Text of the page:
Toke Signals: How I-502 Could Snatch Defeat From the Jaws of Victory

Through the bruising I-502 debate last fall, those who suggested the cannabis-legalization initiative was deeply flawed were brushed aside as naysayers and paranoiacs. One of those flaws—an arbitrary, unscientific marijuana DUI cut-off blood level of five nanograms per milliliter—is now impacting enforcement statewide.

When voters last year approved I-502, you see, they didn’t just legalize an ounce for adults, and authorize state-licensed stores to sell it to them. They also approved a strict law against driving under the influence of cannabis, written into the language of 502.

Law enforcement themselves now admit they are giving a lot more blood tests for marijuana since I-502 passed—no wonder, because the new law gave them a “bright line” over which drivers are found guilty of “driving under the influence” of cannabis.

Until the passage of 502, officers had to prove actual impairment if a driver fought his or her DUI marijuana case in court. They don’t have to prove impairment anymore; now they just have to prove your blood THC level was 5 ng/ml or more.

Many heavy cannabis users, such as medical-marijuana patients, wake up in the morning unimpaired but with active THC blood levels already in excess of 5 ng/ml—thus are never technically legal to drive.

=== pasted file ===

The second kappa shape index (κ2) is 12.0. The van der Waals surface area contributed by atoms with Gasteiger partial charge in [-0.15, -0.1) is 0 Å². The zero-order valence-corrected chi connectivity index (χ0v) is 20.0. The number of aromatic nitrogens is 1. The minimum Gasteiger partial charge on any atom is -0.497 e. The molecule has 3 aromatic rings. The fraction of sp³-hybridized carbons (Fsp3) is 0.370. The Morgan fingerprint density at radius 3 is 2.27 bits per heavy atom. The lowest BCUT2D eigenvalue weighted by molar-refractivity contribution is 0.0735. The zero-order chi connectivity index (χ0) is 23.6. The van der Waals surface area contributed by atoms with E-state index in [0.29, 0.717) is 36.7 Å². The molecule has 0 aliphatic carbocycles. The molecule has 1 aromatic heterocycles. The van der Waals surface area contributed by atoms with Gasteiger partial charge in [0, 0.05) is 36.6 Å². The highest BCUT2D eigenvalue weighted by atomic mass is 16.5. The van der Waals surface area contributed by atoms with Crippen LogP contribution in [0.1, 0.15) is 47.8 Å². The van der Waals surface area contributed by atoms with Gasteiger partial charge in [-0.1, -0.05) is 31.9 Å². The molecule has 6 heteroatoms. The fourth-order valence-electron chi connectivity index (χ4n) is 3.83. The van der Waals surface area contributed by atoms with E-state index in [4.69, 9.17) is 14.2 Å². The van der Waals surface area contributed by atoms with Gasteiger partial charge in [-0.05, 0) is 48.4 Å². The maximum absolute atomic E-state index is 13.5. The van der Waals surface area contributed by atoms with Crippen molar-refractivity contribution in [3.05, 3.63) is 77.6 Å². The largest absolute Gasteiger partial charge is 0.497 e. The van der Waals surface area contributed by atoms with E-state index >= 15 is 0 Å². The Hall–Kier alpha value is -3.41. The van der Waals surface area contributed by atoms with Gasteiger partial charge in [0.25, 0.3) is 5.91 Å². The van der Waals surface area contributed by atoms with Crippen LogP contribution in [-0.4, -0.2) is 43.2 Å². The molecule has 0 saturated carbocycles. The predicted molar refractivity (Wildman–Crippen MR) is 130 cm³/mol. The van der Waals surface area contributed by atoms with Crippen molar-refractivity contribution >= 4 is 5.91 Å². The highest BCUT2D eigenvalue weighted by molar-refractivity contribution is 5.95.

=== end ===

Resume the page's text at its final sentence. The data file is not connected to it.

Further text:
I-502 apologists last fall advanced the theory that officers wouldn’t really enforce the marijuana/DUI portion of the law unless people were “really impaired.” (It’s never a good idea to assume cops won’t enforce the law.)

“More drivers have been testing positive for marijuana” since Washington legalized last year, according to the State Patrol’s new figures. But that doesn’t mean that legalization caused a sudden rash of driving while high, according to WSP spokesman Bob Calkins. Troopers are now “looking harder” for drivers who have been smoking marijuana. “We’re testing blood that we didn’t test before,” Calkins says.

In the first six months of 2013, 745 drivers tested positive for marijuana, according to the State Patrol crime lab. Since there are typically around 1,000 positive pot tests on drivers in a full year, that means cannabis DUI testing has gone up close to 50 percent. Of those 745 drivers, only a slight majority—420 (yes, that’s really the number)—tested above the legal limit and were ticketed. (Driving under the influence of marijuana is generally charged as a gross misdemeanor, punishable by up to a year in jail. Offenders must serve at least one day in jail for a first offense.)

When you give law enforcement a shiny new tool like this—a brand-new way to hand out quite-profitable DUI tickets—it’s not very smart to assume it won’t be utilized. That’s just one of the reasons it was so cringeworthy last May when local activist Ben Livingston, in a move uncomfortably reminiscent of President Bush’s infamous “Mission Accomplished” battleship speech, emotionally declared victory at a pot rally at Westlake Park. (If you enjoy celebrating your newfound “freedom” by being herded behind a double-chain-link fence to toke up, don’t miss Livingston’s party at Seattle Center on Dec. 6.)

Steve Elliott edits Toke Signals,, an irreverent, independent blog of cannabis news, views, and information.

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